Sceptics disagree. They insist it is unlikely that temperatures will reach the dizzy heights of 1998 until 2030 at the earliest. It is possible, they say, that because of ocean and solar cycles a period of global cooling is more likely.
One thing is for sure. It seems the debate about what is causing global warming is far from over. Indeed some would say it is hotting up.
Biggest news you’ve never heard: Earth isn’t warming
The Christian Science monitor joins the BBC. See below
How do you reconcile the early snow in Minneapolis, ski resorts already opening in Nevada, and that August chill in North Dakota with expert warnings about a warming climate? You don’t. Why? The Earth isn’t warming right now, is why. It may even be cooling down somewhat.
Five major climate centers around the world agree that average global temperatures have not risen in the past 11 years, according to the BBC. In fact, in eight of those years, global average temperatures dipped a tad. Yes, there have been several record heat spikes during that time period. The Southern Hemisphere this summer saw the highest land and water temperatures ever recorded, for instance. But overall? Steady as she goes.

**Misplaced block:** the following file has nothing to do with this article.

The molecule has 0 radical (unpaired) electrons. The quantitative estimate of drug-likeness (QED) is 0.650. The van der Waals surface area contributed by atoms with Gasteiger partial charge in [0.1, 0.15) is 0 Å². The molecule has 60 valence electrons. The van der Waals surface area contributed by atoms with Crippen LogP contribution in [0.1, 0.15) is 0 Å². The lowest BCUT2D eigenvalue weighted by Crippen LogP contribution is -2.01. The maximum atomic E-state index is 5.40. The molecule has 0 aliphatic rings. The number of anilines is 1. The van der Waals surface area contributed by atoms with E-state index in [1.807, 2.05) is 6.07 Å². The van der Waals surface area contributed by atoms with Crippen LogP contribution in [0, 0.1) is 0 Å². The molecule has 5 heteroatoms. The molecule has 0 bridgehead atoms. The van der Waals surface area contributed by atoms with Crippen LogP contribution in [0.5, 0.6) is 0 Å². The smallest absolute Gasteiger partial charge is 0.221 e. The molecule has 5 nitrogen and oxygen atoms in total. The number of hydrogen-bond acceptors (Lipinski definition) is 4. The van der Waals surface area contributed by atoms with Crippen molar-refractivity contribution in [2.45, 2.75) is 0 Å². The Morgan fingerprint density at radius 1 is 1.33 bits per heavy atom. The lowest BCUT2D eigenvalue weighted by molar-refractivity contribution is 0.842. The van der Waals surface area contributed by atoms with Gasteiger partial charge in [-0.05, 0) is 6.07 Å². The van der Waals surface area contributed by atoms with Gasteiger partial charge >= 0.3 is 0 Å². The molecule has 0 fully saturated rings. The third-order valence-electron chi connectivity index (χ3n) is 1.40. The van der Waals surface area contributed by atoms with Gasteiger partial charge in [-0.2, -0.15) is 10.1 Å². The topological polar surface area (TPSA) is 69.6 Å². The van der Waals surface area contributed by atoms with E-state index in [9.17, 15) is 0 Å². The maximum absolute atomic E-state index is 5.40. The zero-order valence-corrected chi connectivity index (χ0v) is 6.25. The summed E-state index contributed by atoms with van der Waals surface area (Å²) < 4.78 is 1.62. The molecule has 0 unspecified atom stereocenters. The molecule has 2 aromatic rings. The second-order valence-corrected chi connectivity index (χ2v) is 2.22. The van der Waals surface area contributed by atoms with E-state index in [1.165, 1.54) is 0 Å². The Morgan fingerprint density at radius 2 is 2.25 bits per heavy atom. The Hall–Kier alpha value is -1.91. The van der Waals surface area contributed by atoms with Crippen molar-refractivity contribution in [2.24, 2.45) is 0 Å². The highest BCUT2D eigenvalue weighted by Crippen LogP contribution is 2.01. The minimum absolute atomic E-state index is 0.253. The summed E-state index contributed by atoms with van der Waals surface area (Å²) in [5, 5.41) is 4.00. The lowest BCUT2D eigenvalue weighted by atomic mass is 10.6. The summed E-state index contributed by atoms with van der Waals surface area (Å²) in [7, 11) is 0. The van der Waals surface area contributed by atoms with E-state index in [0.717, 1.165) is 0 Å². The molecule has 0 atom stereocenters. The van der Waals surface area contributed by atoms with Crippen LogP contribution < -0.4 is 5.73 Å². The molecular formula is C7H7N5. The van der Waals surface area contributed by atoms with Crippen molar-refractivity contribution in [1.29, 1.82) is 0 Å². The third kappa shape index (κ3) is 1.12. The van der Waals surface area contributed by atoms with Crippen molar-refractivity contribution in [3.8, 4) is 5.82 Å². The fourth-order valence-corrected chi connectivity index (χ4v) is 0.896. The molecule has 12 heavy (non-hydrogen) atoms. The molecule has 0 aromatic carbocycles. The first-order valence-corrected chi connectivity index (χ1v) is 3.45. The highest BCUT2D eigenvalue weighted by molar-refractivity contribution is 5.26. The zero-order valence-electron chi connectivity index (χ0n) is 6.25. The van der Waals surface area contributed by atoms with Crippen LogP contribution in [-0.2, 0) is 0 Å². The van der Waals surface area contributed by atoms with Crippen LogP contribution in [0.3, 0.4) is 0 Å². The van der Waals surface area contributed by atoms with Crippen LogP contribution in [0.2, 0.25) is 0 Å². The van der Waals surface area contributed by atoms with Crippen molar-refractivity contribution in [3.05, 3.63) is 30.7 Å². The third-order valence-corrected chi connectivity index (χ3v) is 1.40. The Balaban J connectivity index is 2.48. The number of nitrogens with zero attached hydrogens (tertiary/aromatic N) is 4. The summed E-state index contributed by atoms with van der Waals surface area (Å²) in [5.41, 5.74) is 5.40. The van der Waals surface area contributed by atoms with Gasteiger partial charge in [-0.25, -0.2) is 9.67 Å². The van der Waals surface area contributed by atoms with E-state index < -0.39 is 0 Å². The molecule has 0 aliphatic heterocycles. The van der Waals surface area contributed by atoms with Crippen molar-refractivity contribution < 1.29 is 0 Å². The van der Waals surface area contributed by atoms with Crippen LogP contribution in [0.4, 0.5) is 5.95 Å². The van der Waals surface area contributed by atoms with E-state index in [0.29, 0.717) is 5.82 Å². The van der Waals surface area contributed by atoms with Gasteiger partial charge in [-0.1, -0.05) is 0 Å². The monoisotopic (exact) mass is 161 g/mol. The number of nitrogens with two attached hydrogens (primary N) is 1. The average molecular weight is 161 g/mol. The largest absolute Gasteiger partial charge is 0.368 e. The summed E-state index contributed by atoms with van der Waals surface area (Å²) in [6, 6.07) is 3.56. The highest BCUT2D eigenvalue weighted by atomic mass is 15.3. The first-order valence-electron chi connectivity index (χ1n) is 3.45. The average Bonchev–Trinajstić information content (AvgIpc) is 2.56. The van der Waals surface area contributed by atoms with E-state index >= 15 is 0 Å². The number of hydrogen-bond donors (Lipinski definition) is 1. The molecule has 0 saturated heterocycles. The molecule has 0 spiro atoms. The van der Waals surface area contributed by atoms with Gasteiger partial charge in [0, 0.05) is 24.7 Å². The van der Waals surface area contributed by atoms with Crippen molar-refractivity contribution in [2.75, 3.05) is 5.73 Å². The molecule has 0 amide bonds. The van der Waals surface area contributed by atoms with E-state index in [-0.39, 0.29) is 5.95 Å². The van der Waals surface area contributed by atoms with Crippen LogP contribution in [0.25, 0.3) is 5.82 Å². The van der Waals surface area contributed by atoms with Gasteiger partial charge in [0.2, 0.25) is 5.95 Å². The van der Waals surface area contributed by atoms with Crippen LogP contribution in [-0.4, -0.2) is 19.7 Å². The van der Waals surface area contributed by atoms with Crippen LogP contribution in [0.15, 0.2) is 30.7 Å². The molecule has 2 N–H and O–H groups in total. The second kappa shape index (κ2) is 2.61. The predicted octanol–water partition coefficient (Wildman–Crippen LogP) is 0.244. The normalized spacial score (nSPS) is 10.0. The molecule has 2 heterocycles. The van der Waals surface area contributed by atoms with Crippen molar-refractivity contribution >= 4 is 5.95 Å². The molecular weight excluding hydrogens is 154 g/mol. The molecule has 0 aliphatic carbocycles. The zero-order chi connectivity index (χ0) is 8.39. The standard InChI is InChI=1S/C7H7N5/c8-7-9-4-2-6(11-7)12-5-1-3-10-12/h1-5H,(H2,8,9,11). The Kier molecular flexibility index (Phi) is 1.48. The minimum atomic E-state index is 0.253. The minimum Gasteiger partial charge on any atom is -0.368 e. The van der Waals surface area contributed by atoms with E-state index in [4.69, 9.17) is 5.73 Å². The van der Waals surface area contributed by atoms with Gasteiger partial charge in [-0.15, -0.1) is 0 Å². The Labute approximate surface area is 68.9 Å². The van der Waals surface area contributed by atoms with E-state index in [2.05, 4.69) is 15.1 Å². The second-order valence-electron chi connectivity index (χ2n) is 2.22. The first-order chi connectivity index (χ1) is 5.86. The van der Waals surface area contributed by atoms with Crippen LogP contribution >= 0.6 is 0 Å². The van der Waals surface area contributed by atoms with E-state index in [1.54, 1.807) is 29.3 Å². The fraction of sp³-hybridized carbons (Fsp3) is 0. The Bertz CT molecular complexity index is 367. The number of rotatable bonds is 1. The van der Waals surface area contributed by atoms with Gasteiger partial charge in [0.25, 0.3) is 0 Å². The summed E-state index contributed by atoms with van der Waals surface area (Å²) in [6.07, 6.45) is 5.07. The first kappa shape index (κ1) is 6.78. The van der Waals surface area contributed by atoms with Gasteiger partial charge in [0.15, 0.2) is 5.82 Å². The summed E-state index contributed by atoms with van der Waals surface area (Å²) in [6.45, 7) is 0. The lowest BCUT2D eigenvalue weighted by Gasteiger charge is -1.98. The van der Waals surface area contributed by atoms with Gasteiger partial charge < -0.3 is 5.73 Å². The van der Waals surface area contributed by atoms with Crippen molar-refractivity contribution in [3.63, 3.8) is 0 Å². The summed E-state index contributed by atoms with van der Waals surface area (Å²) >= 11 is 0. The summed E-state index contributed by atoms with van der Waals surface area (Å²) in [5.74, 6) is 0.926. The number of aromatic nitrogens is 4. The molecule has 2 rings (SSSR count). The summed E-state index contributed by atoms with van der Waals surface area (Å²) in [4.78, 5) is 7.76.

Reasons cited range from a slightly cooling Pacific — a major global heat trap — as well as renewed questions about the sun’s role in warming (about which there is much debate). Also, it’s possible, some say, that warming itself causes CO2 levels — which are associated with warming — instead of the other way around. As a result, “The depth of the cold of the coming winters will change the social and political climate in ways that only nature can orchestrate,” predicts meteorologist Art Horn.
To be sure, it’s way too early to close one’s ears to those who predict more global warming and sea level rises. The UN’s climate agency predicts that from 2010 to 2015 at least half the years will be hotter than the current hottest year on record, which was 1998. And as most of us know, the Earth warmed at historic rates in the latter half of the 20th century, leading to ice cap melts and ecological implications around the globe.